A group of students at Ohio’s Oberlin College say that foods like sushi and bánh mì as served at the school cafeteria aren’t just bad — they’re culturally insensitive. Why’s that? As student Tomoyo Joshi explains in an Oberlin Review story that’s suddenly getting a lot of attention, “When you’re cooking a country’s dish for other people, including ones who have never tried the original dish before, you’re also representing the meaning of the dish as well as its culture … So if people not from that heritage take food, modify it and serve it as ‘authentic,’ it is appropriative.”
To that end, the group contends their cafeteria’s so-named “bánh mì” is “ridiculous” because it uses ciabatta instead of a baguette, pulled pork instead of grilled pork, and generic “coleslaw” instead of a more authentic mix of pickled carrots and daikon. Sushi made from undercooked rice and not-so-fresh fish, meanwhile, is seen as “the pinnacle” of disrespect. They also, it’s worth noting, take issue with the cafeteria’s rendition of General Tso’s chicken — a recipe that doesn’t exactly scream “authentic recipe” even in its purest expression (a.k.a. the excellent version you get every time you order delivery from your local Chinese place).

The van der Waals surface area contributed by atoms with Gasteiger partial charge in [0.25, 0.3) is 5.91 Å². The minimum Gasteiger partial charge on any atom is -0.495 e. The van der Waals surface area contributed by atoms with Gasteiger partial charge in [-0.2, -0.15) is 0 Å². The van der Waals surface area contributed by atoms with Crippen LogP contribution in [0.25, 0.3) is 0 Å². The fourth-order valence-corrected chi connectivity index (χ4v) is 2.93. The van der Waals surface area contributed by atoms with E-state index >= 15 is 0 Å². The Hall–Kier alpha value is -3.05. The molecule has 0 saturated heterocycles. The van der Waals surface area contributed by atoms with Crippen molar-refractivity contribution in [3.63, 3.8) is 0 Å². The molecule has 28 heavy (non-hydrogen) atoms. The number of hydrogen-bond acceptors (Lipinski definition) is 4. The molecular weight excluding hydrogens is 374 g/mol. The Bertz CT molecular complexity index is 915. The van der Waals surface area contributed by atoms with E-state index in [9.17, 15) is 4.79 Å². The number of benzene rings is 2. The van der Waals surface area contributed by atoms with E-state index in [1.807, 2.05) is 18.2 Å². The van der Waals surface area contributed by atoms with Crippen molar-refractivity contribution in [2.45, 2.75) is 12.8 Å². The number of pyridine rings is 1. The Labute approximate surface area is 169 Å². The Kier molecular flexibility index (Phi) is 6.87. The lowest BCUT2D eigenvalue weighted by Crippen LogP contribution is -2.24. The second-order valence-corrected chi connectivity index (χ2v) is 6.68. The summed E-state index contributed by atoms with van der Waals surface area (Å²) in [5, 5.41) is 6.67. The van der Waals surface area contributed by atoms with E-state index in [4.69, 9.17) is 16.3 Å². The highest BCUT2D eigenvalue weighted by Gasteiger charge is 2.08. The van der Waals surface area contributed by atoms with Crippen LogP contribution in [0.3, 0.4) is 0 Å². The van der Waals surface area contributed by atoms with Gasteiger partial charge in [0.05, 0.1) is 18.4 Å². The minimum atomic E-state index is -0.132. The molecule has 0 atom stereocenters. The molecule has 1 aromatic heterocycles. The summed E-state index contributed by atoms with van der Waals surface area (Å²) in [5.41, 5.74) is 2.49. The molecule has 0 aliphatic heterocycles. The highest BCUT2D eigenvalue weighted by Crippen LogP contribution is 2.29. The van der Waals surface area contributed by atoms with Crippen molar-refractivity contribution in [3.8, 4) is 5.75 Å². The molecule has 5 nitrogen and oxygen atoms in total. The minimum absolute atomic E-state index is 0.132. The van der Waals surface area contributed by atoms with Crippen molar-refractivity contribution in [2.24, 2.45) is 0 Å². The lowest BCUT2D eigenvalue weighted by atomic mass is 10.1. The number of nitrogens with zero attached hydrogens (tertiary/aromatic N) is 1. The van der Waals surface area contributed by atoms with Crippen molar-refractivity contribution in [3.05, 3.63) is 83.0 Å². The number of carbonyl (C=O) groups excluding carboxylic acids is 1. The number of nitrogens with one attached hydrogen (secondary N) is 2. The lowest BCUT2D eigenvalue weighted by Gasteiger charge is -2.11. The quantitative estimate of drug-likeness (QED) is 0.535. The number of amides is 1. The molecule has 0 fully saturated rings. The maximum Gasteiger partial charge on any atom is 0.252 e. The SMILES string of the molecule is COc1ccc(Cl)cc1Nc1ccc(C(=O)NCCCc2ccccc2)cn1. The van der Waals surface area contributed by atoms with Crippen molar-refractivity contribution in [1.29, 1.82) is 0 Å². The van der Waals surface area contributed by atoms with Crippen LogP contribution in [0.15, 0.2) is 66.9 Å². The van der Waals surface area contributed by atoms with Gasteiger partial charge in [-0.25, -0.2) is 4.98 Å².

Plenty of people on Twitter remain unconvinced that Oberlin’s cafeteria represents a “culturally appropriative sustenance system,” however:
Bon Appétit, Oberlin’s dining-services company, argues these foods are part of a good-faith effort to provide at least “one thing in every meal that you would want to eat.” A bold student told the Review she personally thinks it’s more likely that the substitute-sauce General Tso’s and probably $5-ish sushi roll are instead simply being made “with the available ingredients,” instead of the specific pantry items these recipes require. But the larger message is clear: Keep your fusion off our campus, or else.